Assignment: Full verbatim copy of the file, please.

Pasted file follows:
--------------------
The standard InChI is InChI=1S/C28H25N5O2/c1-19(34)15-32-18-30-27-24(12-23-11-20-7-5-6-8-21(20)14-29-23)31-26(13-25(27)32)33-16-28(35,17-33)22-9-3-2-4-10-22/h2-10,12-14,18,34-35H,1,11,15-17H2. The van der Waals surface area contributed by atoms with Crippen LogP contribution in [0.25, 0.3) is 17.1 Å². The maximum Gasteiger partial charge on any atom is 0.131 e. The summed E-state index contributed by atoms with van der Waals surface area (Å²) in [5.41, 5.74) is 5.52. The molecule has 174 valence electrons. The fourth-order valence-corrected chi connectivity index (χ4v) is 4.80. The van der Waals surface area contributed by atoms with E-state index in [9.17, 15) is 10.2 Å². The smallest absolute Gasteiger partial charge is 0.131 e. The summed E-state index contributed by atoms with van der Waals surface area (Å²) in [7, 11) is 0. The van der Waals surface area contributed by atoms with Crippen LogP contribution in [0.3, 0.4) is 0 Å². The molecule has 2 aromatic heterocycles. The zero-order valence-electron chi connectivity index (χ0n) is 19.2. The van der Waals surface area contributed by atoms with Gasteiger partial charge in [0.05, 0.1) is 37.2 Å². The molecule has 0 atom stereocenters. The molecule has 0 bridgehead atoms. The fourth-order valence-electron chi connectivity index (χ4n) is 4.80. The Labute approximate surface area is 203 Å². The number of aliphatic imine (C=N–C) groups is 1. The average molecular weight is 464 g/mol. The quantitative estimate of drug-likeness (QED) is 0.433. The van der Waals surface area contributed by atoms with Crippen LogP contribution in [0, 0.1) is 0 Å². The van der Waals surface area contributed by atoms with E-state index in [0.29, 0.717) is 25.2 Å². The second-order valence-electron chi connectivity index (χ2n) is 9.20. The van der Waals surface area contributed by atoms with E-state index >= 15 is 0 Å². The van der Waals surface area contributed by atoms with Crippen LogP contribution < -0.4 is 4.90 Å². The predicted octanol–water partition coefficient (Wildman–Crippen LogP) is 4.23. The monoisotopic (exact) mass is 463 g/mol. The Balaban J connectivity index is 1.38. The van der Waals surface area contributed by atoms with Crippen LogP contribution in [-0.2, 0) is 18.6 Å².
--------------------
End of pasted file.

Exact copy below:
The standard InChI is InChI=1S/C28H25N5O2/c1-19(34)15-32-18-30-27-24(12-23-11-20-7-5-6-8-21(20)14-29-23)31-26(13-25(27)32)33-16-28(35,17-33)22-9-3-2-4-10-22/h2-10,12-14,18,34-35H,1,11,15-17H2. The van der Waals surface area contributed by atoms with Crippen LogP contribution in [0.25, 0.3) is 17.1 Å². The maximum Gasteiger partial charge on any atom is 0.131 e. The summed E-state index contributed by atoms with van der Waals surface area (Å²) in [5.41, 5.74) is 5.52. The molecule has 174 valence electrons. The fourth-order valence-corrected chi connectivity index (χ4v) is 4.80. The van der Waals surface area contributed by atoms with E-state index in [9.17, 15) is 10.2 Å². The smallest absolute Gasteiger partial charge is 0.131 e. The summed E-state index contributed by atoms with van der Waals surface area (Å²) in [7, 11) is 0. The van der Waals surface area contributed by atoms with Crippen LogP contribution in [0.3, 0.4) is 0 Å². The molecule has 2 aromatic heterocycles. The zero-order valence-electron chi connectivity index (χ0n) is 19.2. The van der Waals surface area contributed by atoms with Gasteiger partial charge in [0.05, 0.1) is 37.2 Å². The molecule has 0 atom stereocenters. The molecule has 0 bridgehead atoms. The fourth-order valence-electron chi connectivity index (χ4n) is 4.80. The Labute approximate surface area is 203 Å². The number of aliphatic imine (C=N–C) groups is 1. The average molecular weight is 464 g/mol. The quantitative estimate of drug-likeness (QED) is 0.433. The van der Waals surface area contributed by atoms with Crippen LogP contribution in [0, 0.1) is 0 Å². The van der Waals surface area contributed by atoms with E-state index in [0.29, 0.717) is 25.2 Å². The second-order valence-electron chi connectivity index (χ2n) is 9.20. The van der Waals surface area contributed by atoms with E-state index >= 15 is 0 Å². The van der Waals surface area contributed by atoms with Crippen LogP contribution < -0.4 is 4.90 Å². The predicted octanol–water partition coefficient (Wildman–Crippen LogP) is 4.23. The monoisotopic (exact) mass is 463 g/mol. The Balaban J connectivity index is 1.38. The van der Waals surface area contributed by atoms with Crippen LogP contribution in [-0.2, 0) is 18.6 Å².